Commentary on Political Economy

Tuesday 27 February 2024


A 'great flood' of AI noise is coming for the internet and it's swallowing Twitter first

A woman using a smartphone surrounded by beams of light
Parts of the web are now dominated by bots and junk websites designed to go unread by humans.(Getty Images: Qi Yang)

One morning in January this year, marine scientist Terry Hughes opened X (formerly Twitter) and searched for tweets about the Great Barrier Reef.

"I keep an eye on what's being tweeted about the reef every day," Professor Hughes, a leading coral researcher at James Cook University, said.

What he found that day surprised and confused him; hundreds of bot accounts tweeting the same strange message with slightly different wording.

"Wow, I had no idea that agricultural runoff could have such a devastating impact on the Great Barrier Reef," one account, which otherwise spruiked cryptocurrencies, tweeted.

Another crypto bot wrote: "Wow, it's disheartening to hear about the water pollution challenges Australia faces."

And so on. Hundreds of crypto accounts tweeting about agricultural runoff.

A month later, it happened again. This time, bots were tweeting about "marine debris" threatening the Great Barrier Reef.

What was going on?

When Professor Hughes tweeted what he'd found, some saw a disinformation conspiracy, an attempt to deflect attention from climate change.

The likely answer, however, is more mundane, but also more far-reaching in its implications.

More than a year since Elon Musk bought X with promises to get rid of the bots, the problem is worse than ever, experts say.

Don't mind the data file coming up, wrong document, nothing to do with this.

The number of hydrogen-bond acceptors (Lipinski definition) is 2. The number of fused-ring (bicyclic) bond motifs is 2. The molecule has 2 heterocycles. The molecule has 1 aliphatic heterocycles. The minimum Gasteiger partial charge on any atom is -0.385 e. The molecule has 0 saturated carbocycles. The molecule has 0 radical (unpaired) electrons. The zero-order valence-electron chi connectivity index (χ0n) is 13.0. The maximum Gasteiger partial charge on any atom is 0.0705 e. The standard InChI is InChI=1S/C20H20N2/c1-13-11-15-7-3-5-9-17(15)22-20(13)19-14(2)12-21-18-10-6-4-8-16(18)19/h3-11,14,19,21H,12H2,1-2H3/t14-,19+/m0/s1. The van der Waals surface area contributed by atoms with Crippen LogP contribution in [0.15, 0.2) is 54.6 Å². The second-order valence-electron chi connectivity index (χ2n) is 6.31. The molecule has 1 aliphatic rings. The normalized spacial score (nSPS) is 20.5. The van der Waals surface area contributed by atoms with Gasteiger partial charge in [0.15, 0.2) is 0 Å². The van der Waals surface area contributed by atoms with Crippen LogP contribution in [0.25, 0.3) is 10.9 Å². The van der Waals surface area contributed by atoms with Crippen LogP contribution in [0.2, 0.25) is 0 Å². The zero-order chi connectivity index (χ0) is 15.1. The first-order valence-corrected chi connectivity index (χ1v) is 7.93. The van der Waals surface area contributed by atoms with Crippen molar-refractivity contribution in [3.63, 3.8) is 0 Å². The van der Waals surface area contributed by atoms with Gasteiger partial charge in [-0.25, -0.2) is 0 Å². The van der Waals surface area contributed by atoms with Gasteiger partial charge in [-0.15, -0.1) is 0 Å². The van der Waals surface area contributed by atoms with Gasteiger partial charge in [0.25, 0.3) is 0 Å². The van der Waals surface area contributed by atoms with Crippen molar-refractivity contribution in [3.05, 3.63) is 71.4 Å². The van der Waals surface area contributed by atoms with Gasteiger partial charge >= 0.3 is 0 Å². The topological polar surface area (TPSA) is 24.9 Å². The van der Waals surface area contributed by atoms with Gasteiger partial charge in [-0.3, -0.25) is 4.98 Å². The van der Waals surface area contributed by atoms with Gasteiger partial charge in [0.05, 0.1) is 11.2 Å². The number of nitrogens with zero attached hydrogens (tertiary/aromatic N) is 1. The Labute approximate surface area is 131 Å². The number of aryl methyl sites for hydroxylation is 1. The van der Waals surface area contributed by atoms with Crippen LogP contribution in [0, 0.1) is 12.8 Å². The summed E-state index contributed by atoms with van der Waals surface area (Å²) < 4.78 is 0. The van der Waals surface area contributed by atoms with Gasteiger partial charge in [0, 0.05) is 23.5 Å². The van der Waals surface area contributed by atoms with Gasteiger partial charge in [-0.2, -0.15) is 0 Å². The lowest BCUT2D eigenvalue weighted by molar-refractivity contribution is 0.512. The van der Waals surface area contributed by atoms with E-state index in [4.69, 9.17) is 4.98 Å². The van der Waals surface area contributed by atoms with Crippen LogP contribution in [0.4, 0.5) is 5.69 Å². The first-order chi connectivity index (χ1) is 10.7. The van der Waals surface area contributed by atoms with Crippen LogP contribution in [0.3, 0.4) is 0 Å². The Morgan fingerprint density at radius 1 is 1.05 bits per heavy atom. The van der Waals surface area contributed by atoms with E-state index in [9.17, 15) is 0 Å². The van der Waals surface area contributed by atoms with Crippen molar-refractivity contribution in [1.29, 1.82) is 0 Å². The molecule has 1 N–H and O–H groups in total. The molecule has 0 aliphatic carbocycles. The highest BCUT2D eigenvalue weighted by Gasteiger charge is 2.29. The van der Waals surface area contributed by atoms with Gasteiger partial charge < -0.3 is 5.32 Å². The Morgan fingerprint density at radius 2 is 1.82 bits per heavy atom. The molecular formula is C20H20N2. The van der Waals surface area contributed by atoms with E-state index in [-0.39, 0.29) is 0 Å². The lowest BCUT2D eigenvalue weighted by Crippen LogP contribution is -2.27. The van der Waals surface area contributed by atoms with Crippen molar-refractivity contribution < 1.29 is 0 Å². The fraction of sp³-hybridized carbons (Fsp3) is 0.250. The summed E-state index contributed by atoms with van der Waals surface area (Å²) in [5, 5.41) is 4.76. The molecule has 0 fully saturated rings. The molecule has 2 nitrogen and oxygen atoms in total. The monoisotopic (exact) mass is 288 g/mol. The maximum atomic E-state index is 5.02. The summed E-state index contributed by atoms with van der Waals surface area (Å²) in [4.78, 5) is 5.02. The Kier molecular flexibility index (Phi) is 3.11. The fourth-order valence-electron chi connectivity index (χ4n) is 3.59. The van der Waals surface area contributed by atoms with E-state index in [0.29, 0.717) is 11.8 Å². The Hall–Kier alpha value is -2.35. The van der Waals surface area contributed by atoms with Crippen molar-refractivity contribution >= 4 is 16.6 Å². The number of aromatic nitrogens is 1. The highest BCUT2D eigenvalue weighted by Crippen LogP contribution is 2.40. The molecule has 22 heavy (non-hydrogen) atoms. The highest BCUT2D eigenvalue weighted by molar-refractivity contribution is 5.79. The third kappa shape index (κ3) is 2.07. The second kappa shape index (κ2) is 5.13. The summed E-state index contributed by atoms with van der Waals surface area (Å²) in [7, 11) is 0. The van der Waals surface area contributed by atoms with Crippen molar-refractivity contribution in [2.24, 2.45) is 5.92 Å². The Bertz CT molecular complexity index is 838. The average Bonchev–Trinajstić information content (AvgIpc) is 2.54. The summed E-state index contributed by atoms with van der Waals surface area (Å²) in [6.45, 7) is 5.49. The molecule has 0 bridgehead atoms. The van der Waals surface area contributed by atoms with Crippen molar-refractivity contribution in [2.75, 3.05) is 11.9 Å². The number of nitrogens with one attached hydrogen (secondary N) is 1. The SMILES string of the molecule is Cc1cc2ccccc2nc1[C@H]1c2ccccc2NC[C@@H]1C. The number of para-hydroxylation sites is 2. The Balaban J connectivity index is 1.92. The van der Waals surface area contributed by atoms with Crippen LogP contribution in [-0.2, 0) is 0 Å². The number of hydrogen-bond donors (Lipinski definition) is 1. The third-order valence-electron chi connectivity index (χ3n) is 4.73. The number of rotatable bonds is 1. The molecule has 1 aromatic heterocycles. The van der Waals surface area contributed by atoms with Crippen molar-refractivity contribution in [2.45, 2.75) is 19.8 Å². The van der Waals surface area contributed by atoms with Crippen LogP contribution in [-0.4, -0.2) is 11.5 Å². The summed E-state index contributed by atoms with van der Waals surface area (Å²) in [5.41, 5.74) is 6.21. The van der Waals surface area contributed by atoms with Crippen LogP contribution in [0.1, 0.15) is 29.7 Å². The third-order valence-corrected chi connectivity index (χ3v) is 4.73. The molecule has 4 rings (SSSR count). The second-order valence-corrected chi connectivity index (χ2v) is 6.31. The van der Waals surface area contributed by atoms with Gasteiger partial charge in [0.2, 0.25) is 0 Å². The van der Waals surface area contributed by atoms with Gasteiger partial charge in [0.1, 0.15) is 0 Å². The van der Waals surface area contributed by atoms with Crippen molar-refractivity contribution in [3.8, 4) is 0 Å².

And this is one example of a broader problem affecting online spaces.

The internet is filling up with "zombie content" designed to game algorithms and scam humans.

It's becoming a place where bots talk to bots, and search engines crawl a lonely expanse of pages written by artificial intelligence (AI).

Junk websites clog up Google search results. Amazon is awash with nonsense e-books. YouTube has a spam problem.

And this is just a trickle in advance of what's been called the "great AI flood".

Bots liking bots, talking to other bots

But first, let's get back to those reef-tweetin' bots.

Timothy Graham, an expert on X bot networks at the Queensland University of Technology, ran the tweets through a series of bot and AI detectors.

Dr Graham found 100 per cent of the text was AI-generated.

"Overall, it appears to be a crypto bot network using AI to generate its content," he said.

"I suspect that at this stage it's just trying to recruit followers and write content that will age the fake accounts long enough to sell them or use them for another purpose."

That is, the bots probably weren't being directed to tweet about the reef in order to sway public opinion.

Dr Graham suspects these particular bots probably have no human oversight, but are carrying out automated routines intended to out-fox the bot-detection algorithms.

Searching for meaning in their babble was often pointless, he said.

"[Professor Hughes] is trying to interpret it and is quite right to try and make sense of it, but it just chews up attention, and the more engagement they get, the more they are rewarded.

A middle-aged man in a suit pushes his fingertips together onstage in front of a black and white backdrop.
Twitter owner Elon Musk promised to "defeat the spam bots or die trying".(Reuters: Gonzalo Fuentes)

The cacophony of bot-talk degrades the quality of online conversations. They interrupt the humans and waste their time.

"Here's someone who is the foremost research scientist in this space, spending their time trying to work out the modus operandi of these accounts."

In this case, the bots were replying to the tweet of another bot, which, in turn, replied to the tweets of other bots, and so on.